A display of some of the law books donated to The UWI, Mona by the Canadian government-funded IMPACT Justice project.

UWI, Canadian gov’t IMPACT-ing justice in the region

THE IMPROVED ACCESS to Justice in the Caribbean (IMPACT Justice) project, funded by the government of Canada under an agreement with The UWI, Cave Hill, has donated 948 law books to the Faculty of Law at The UWI, Mona.

The official handing over ceremony was held on Thursday, September 8 in the Faculty Executive Seminar Room at The UWI, Mona.

The books, valued at approximately J$12 million, which have found a new home in the Law Branch Library at the Mona Campus, cover topics such as gender equality, human rights and the environment. The donation falls under the expansion of Legal Databases component of the
The five-year regional justice sector reform project seeks to improve access to justice for individuals and businesses in 13 Caricom territories. The project, which is being implemented from within the Caribbean Law Institute Centre, Faculty of Law, The UWI, Cave Hill Campus, will:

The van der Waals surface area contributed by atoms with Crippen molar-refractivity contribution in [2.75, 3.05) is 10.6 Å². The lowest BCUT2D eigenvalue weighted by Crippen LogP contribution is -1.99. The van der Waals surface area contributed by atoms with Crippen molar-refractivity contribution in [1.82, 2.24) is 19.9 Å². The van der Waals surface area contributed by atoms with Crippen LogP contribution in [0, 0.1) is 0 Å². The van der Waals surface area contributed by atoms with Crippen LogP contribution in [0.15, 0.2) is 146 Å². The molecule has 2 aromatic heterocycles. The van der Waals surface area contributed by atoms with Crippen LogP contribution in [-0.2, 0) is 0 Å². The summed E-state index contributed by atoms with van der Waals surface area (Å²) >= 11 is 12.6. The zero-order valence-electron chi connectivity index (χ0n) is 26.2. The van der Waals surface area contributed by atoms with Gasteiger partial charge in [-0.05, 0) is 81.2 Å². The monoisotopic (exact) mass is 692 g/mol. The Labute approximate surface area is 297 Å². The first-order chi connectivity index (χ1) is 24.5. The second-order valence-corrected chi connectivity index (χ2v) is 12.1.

• draft legislation needed to further the objectives of the CSME and the OECS Economic Union and to assist Caricom Member States in implementing their legislative agendas
• train legal drafters to increase the pool available in the region
• improve the accountability frameworks for the legal profession such as code of ethics and disciplinary and accounting procedures
• establish a framework for continuing professional education for members of the legal profession
• conduct a survey of legal education in the region to provide governments with information which can be used to shape policy
• upgrade and expand legal information databases such as Carilaw, WILIP Online and the Caribbean Law Review Online to make the law of the region more accessible to legal researchers and others
• increase knowledge and use by citizens of ADR (Alternative Dispute Resolution) mechanisms, including mediation for settling disputes in a timely and cost effective manner. (ADR mechanisms have long been used to increase access to justice by reducing the backlog of cases already before the courts and stemming the flow of new case